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As pineal cysts tend to be benign, they are usually ignored. If it is pursued, the most common treatment is surgical removal. Treatment is usually only necessary in extremely rare situations where the cyst has grown so much that it hinders proper function of other parts of the brain. In very rare cases it may be removed due to cancer.
There are two primary types of treatment for a pineal cyst that looks problematic. If the doctor would like to examine material from the growth, it will usually be gathered via a biopsy. In more severe cases, as much of the cyst as possible may be removed from the brain before the tissue is examined.
A pineal cyst is most often discovered during magnetic resonance imaging (MRI) or a computed axial tomography (CAT) scan that is being conducted for another reason. In most cases, the doctor will note the size of the cyst and attempt to determine if it has the characteristics of a tumor. If it can be determined that the growth is benign, then there is usually no need for treatment. In many cases, the doctor will want to periodically check to see if the cyst has grown. If it continues to grow, then surgery may be performed to remove it before it is big enough to cause problems.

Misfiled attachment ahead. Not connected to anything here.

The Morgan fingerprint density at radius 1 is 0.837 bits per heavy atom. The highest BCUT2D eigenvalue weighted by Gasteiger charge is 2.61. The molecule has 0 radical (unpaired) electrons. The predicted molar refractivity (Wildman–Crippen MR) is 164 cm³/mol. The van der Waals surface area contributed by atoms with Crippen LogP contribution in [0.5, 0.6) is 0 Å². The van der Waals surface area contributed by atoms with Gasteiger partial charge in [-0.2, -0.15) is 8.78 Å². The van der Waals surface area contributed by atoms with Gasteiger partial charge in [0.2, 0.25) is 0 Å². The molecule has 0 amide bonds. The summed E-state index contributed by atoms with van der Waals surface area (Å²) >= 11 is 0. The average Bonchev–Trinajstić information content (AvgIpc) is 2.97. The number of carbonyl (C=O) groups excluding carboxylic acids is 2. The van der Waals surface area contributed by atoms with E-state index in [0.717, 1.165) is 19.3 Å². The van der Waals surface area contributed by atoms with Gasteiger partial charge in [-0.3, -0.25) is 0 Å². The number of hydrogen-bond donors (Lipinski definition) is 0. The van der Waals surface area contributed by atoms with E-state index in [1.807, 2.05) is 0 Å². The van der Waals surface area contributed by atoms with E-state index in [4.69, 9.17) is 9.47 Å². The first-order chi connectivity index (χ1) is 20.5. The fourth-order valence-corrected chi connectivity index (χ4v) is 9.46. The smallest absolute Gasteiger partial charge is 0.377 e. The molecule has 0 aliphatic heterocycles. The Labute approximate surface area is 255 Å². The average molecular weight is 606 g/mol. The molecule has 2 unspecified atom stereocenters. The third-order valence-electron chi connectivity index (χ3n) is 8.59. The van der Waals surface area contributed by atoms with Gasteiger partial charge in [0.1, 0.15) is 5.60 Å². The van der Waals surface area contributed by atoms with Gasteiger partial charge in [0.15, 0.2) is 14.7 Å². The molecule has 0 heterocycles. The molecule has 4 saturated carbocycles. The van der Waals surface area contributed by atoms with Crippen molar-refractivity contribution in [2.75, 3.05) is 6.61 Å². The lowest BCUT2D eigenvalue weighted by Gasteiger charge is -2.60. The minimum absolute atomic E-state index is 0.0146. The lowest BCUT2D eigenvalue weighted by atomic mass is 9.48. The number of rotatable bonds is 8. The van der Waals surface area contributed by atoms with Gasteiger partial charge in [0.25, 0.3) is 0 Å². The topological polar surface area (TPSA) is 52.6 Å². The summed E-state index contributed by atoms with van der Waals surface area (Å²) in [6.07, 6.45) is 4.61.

When it can not be determined via a scan that the growth is a benign mass like the pineal cyst, then a biopsy is usually the next step. In this case, surgery for complete removal of the mass will only be performed if it is found to be cancerous. When there is a large mass, it is most commonly removed without previous examination of the material, particularly if it is causing serious problems.
In rare situations, the pineal cyst can be symptomatic. This is usually because the cyst has grown so much that it has pressed into other parts of the brain. Such a growth can cause symptoms ranging in severity from nausea and headaches to coma. Large pineal cysts can also cause vision problems.
A pineal cyst is a growth with smooth sides that appears on or near the pineal gland. It is a common occurrence, and the fluid-filled sacs are usually small. In many cases, they are not discovered until death from other causes. They can be found at any age but tend to be more common in middle-aged patients. The cysts are also slightly more common in women.
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